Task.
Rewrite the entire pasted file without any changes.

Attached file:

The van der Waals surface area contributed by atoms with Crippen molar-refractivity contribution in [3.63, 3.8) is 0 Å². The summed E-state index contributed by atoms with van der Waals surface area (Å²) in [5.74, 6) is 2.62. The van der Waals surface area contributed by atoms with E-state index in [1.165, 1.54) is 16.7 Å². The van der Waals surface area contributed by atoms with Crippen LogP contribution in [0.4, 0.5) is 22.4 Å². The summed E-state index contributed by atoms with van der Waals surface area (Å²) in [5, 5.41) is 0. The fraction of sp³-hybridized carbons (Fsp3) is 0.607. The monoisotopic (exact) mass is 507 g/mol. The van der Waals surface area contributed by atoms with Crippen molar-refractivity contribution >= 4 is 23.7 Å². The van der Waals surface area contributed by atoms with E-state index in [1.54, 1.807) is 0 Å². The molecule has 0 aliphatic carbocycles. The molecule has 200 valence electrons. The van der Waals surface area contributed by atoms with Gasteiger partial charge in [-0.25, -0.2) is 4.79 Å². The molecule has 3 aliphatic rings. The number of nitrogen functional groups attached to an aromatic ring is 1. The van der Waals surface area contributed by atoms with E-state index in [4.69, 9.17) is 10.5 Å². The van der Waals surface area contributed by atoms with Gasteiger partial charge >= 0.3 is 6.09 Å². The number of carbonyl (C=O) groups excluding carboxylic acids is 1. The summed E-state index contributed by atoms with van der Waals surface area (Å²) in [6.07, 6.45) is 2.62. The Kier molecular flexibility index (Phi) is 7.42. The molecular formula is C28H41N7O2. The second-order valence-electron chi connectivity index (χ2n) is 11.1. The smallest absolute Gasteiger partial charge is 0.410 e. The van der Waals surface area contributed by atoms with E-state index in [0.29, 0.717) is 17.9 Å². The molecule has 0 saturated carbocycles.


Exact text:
The van der Waals surface area contributed by atoms with Crippen molar-refractivity contribution in [3.63, 3.8) is 0 Å². The summed E-state index contributed by atoms with van der Waals surface area (Å²) in [5.74, 6) is 2.62. The van der Waals surface area contributed by atoms with E-state index in [1.165, 1.54) is 16.7 Å². The van der Waals surface area contributed by atoms with Crippen LogP contribution in [0.4, 0.5) is 22.4 Å². The summed E-state index contributed by atoms with van der Waals surface area (Å²) in [5, 5.41) is 0. The fraction of sp³-hybridized carbons (Fsp3) is 0.607. The monoisotopic (exact) mass is 507 g/mol. The van der Waals surface area contributed by atoms with Crippen molar-refractivity contribution >= 4 is 23.7 Å². The van der Waals surface area contributed by atoms with E-state index in [1.54, 1.807) is 0 Å². The molecule has 0 aliphatic carbocycles. The molecule has 200 valence electrons. The van der Waals surface area contributed by atoms with Gasteiger partial charge in [-0.25, -0.2) is 4.79 Å². The molecule has 3 aliphatic rings. The number of nitrogen functional groups attached to an aromatic ring is 1. The van der Waals surface area contributed by atoms with E-state index in [4.69, 9.17) is 10.5 Å². The van der Waals surface area contributed by atoms with Gasteiger partial charge >= 0.3 is 6.09 Å². The number of carbonyl (C=O) groups excluding carboxylic acids is 1. The summed E-state index contributed by atoms with van der Waals surface area (Å²) in [6.07, 6.45) is 2.62. The Kier molecular flexibility index (Phi) is 7.42. The molecular formula is C28H41N7O2. The second-order valence-electron chi connectivity index (χ2n) is 11.1. The smallest absolute Gasteiger partial charge is 0.410 e. The van der Waals surface area contributed by atoms with E-state index in [0.29, 0.717) is 17.9 Å². The molecule has 0 saturated carbocycles.